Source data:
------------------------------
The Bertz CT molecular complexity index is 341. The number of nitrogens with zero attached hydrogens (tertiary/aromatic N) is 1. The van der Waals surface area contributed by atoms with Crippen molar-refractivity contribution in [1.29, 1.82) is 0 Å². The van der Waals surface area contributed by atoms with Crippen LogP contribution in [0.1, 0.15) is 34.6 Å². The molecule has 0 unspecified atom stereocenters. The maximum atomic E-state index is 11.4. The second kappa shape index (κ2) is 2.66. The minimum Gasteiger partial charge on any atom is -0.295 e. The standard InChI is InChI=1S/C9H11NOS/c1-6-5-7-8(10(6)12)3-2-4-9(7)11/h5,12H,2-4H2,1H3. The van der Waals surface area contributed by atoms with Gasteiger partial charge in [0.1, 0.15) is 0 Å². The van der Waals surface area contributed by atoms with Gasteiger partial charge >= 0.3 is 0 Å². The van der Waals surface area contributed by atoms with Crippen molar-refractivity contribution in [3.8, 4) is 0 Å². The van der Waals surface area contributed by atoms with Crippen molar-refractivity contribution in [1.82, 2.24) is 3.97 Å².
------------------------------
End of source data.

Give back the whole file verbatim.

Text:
The Bertz CT molecular complexity index is 341. The number of nitrogens with zero attached hydrogens (tertiary/aromatic N) is 1. The van der Waals surface area contributed by atoms with Crippen molar-refractivity contribution in [1.29, 1.82) is 0 Å². The van der Waals surface area contributed by atoms with Crippen LogP contribution in [0.1, 0.15) is 34.6 Å². The molecule has 0 unspecified atom stereocenters. The maximum atomic E-state index is 11.4. The second kappa shape index (κ2) is 2.66. The minimum Gasteiger partial charge on any atom is -0.295 e. The standard InChI is InChI=1S/C9H11NOS/c1-6-5-7-8(10(6)12)3-2-4-9(7)11/h5,12H,2-4H2,1H3. The van der Waals surface area contributed by atoms with Gasteiger partial charge in [0.1, 0.15) is 0 Å². The van der Waals surface area contributed by atoms with Gasteiger partial charge >= 0.3 is 0 Å². The van der Waals surface area contributed by atoms with Crippen molar-refractivity contribution in [3.8, 4) is 0 Å². The van der Waals surface area contributed by atoms with Crippen molar-refractivity contribution in [1.82, 2.24) is 3.97 Å².